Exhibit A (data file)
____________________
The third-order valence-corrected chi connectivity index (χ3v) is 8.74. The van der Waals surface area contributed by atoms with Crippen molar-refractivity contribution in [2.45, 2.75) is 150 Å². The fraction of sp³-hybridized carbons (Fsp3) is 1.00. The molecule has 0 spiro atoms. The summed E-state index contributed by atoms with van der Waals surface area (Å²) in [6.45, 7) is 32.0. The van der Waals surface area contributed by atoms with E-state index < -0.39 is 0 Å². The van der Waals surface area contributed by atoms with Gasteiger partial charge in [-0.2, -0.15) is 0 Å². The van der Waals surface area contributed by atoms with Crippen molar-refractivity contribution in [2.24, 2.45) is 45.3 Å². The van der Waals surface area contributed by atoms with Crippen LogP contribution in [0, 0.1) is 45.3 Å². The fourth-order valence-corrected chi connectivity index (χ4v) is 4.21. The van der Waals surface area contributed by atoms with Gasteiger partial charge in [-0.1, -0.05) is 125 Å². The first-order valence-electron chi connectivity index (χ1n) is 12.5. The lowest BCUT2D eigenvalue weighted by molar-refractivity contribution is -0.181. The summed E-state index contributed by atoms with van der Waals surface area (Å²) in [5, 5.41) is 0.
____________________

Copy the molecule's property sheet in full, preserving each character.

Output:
The third-order valence-corrected chi connectivity index (χ3v) is 8.74. The van der Waals surface area contributed by atoms with Crippen molar-refractivity contribution in [2.45, 2.75) is 150 Å². The fraction of sp³-hybridized carbons (Fsp3) is 1.00. The molecule has 0 spiro atoms. The summed E-state index contributed by atoms with van der Waals surface area (Å²) in [6.45, 7) is 32.0. The van der Waals surface area contributed by atoms with E-state index < -0.39 is 0 Å². The van der Waals surface area contributed by atoms with Gasteiger partial charge in [-0.2, -0.15) is 0 Å². The van der Waals surface area contributed by atoms with Crippen molar-refractivity contribution in [2.24, 2.45) is 45.3 Å². The van der Waals surface area contributed by atoms with Crippen LogP contribution in [0, 0.1) is 45.3 Å². The fourth-order valence-corrected chi connectivity index (χ4v) is 4.21. The van der Waals surface area contributed by atoms with Gasteiger partial charge in [-0.1, -0.05) is 125 Å². The first-order valence-electron chi connectivity index (χ1n) is 12.5. The lowest BCUT2D eigenvalue weighted by molar-refractivity contribution is -0.181. The summed E-state index contributed by atoms with van der Waals surface area (Å²) in [5, 5.41) is 0.